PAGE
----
How 1,000 Volvos Made A Lasting Impact In North Korea

While there are dictatorships in the world in 2023, North Korea has one of the longest lasting family-led regimes since Kim Il Sung rose to power in 1948. He ruled the country until his death in 1994 and is still posthumously revered as the true leader of the country. His son, Kim Jong Il, took over until he died in 2011, and the current leader of North Korea is his son Kim Jong Un (via Time). 

North Korea, also known as the Democratic People's Republic of Korea, is an anomaly compared to other regimes because the populace of North Korea has essentially no access to the outside world in any way, shape, or form. According to the BBC, all the borders are heavily patrolled, and anyone caught escaping to China, South Korea, or Russia risks being shot by border guards or imprisoned. The country, with its population of over 25 million, basically acts as an open-air prison roughly the size of Virginia (via The World Factbook).

Despite the words "Democratic," "People's," and "Republic" in the country's name, its citizens have very few rights, and the ruling party keeps a close eye on everything going in and out of the country. Every industry in North Korea operates in full service of the regime and its ideals. As such, there is little consumer automotive industry in the country. That is, until Volvo decided to try its hand and invest in the country. 

Sweden's investment in North Korea

The average North Korean citizen does not have the right to own a car as that would give them a form of autonomy the Kim family does not approve. However, there are a scant few domestically produced cars that government and well-connected people have access to in the form of Pyeonghwa Motors Corp. That company was an effort between the Unification Church of South Korea, Fiat, and manufacturing plants in North Korea. But aside from Pyeonghwa's unvaried selection, there are few other choices. 

In the 1970s, after the ceasefire at the end of the Korean War, the Swedish government decided to invest in North Korea as it was experiencing a small period of rebuilding and optimism. According to NPR, Sweden gave the regime, under Kim Il Sung, $70 million worth of gear in the form of both mining equipment and 1,000 Swedish-made Volvos, consisting mostly of its economy sedan, the Volvo 144. NPR also reported rumors that North Korea never actually paid for the vehicles.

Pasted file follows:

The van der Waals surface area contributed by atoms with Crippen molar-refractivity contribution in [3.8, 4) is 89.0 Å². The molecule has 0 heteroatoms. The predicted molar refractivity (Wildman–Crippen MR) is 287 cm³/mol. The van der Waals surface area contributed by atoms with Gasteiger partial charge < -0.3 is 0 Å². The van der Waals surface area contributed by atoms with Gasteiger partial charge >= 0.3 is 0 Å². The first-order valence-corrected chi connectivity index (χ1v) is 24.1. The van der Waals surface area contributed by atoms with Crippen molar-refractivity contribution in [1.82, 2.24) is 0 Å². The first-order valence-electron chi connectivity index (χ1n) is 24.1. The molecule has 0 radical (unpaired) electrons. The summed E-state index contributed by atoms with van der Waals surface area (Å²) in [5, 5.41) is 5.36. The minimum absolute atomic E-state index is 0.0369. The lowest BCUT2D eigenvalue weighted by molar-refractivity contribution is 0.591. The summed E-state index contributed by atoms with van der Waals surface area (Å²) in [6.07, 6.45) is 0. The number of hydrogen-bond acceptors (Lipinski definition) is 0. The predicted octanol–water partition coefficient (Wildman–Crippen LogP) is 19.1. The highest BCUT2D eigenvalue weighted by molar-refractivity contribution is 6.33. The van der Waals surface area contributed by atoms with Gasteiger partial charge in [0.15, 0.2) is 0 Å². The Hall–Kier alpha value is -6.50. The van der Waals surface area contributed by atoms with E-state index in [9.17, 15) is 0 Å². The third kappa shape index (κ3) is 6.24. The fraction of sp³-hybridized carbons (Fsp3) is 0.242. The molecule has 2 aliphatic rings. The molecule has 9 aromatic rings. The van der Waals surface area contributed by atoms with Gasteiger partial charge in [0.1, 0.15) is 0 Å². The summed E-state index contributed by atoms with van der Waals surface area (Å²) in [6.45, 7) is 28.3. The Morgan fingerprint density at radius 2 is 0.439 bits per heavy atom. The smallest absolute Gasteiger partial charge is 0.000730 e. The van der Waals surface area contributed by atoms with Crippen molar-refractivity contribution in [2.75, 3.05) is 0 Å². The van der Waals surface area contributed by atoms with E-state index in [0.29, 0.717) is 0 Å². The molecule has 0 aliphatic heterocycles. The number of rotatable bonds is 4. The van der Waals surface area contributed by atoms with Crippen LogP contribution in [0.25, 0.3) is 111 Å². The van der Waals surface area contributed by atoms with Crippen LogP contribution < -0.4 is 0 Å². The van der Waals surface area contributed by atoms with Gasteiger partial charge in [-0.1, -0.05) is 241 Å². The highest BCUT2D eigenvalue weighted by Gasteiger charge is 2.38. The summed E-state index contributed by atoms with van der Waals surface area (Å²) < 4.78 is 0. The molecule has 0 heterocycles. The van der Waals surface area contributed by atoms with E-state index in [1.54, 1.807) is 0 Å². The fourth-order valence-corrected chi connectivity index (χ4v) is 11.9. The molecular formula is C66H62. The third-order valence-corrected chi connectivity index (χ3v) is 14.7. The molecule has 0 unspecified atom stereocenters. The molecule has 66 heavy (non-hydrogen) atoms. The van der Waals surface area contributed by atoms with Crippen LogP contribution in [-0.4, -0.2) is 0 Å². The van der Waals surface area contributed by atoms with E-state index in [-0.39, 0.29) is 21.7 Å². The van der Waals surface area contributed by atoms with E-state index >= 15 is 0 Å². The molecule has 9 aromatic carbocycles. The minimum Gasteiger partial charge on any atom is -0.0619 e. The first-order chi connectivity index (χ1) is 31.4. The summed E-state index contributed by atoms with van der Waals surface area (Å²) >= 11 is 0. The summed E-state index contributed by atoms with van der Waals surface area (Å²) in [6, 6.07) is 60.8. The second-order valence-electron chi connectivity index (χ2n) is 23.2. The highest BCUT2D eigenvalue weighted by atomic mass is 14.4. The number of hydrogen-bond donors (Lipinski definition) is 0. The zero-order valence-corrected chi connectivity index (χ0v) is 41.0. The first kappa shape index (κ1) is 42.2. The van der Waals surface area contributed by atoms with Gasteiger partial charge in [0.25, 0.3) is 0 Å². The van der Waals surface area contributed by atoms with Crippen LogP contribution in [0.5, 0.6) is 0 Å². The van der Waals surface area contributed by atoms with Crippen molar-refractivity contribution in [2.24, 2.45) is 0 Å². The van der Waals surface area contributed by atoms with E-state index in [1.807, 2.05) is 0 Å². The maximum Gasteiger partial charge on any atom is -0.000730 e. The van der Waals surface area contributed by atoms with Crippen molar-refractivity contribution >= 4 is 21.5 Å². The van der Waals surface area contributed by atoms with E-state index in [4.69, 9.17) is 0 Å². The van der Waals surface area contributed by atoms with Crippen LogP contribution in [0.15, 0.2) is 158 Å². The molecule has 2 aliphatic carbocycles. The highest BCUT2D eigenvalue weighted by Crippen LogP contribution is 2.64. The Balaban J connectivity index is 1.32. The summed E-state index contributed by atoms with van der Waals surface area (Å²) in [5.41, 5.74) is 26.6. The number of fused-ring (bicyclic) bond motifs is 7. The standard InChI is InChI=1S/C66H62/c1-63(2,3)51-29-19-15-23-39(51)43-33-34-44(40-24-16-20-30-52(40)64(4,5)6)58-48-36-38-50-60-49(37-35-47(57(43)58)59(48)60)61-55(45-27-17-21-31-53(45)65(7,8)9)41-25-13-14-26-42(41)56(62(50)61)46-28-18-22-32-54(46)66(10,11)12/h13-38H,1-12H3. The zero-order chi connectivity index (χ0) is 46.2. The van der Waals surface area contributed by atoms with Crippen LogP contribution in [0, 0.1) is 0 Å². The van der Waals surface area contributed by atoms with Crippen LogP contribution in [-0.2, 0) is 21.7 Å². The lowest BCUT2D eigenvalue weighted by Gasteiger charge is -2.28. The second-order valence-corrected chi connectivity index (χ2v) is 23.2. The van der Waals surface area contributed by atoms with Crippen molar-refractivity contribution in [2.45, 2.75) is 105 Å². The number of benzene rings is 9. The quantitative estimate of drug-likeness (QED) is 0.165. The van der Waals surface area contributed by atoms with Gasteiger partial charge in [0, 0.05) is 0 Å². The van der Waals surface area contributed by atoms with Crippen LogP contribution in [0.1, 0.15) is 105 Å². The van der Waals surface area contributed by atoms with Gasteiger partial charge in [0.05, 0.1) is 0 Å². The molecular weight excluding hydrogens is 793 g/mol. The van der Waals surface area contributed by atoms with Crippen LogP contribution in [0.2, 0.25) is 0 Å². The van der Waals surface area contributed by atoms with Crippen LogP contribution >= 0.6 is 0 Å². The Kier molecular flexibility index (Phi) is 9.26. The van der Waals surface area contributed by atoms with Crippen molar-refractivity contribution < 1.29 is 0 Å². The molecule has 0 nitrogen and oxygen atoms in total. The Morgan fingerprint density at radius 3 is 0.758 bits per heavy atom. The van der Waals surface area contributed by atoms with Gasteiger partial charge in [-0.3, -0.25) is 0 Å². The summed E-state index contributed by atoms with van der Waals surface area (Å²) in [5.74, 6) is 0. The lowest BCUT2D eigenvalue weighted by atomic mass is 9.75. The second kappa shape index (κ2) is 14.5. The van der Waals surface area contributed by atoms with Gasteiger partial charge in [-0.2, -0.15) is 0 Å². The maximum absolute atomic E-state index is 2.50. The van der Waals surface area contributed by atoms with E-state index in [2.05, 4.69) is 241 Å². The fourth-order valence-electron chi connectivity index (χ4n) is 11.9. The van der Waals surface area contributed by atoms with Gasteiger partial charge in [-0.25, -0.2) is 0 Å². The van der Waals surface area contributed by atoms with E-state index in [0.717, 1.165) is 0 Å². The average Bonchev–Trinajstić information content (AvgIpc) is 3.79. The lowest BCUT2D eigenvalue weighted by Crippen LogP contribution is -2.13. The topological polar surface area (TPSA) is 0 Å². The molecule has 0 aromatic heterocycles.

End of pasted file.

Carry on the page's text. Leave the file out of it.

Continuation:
Few automotive options in North Korea

In the rare event that Westerners are allowed in the country, they are often chauffeured around in Volvos to this day. Other vehicles in the country's arsenal consist of borrowed Soviet-era troop transports, jeeps, and buses to the aforementioned Pyeonghwa cars. In both a testament to vintage Volvo reliability and the tenacity of the North Korean people, quite a few of the Volvos are still around North Korea's otherwise drab and brutalist capital city of Pyongyang. 

Per NPR, the Volvos did something other than give Western journalists a comfy taxi for the week and a privileged few North Koreans reliable transportation. They provided an inroad for diplomacy. To put it lightly, the Western world's relationship with North Korea is contentious. The Korean War itself was brutal, and the North Korean regime has a long and history of human rights abuses. Sweden, however, with its gift of Volvos, was welcomed to the country and able to plant an embassy right in the middle of Pyongyang. 

A lifeline to the rest of the world

As reported by the U.S. State Department, the United States does not have any formal diplomatic relations with North Korea since the onset of the Korean war in 1950. In addition, North Korea's nuclear weapons tests have resulted in heavy sanctions and embargoes on the country. Thanks to Sweden's efforts to invest in the country, its Embassy now has what is called a "protecting power," which allows them to serve as the diplomatic bridge between North Korea and other countries like the United States. It's worth noting that the U.S. has a Level 4 travel advisory on North Korea. It's the highest level "due to the critical threat of wrongful detention." Other countries like Iran, Russia, Syria, and Ukraine share the same designation (via the U.S. State Department).

The Swedish Embassy proved to be a lifeline for journalists and documentary filmmakers Laura Ling and Euna Lee when they were imprisoned in North Korea in 2009. According to the BBC, Mats Foyer, Sweden's Ambassador to North Korea was able to visit the two imprisoned journalists and give them a helping hand prior to their release. Although the COVID-19 pandemic has complicated matters, the Embassy of Sweden in Pyongyang, North Korea is able to help other nations. All thanks to a few Volvos.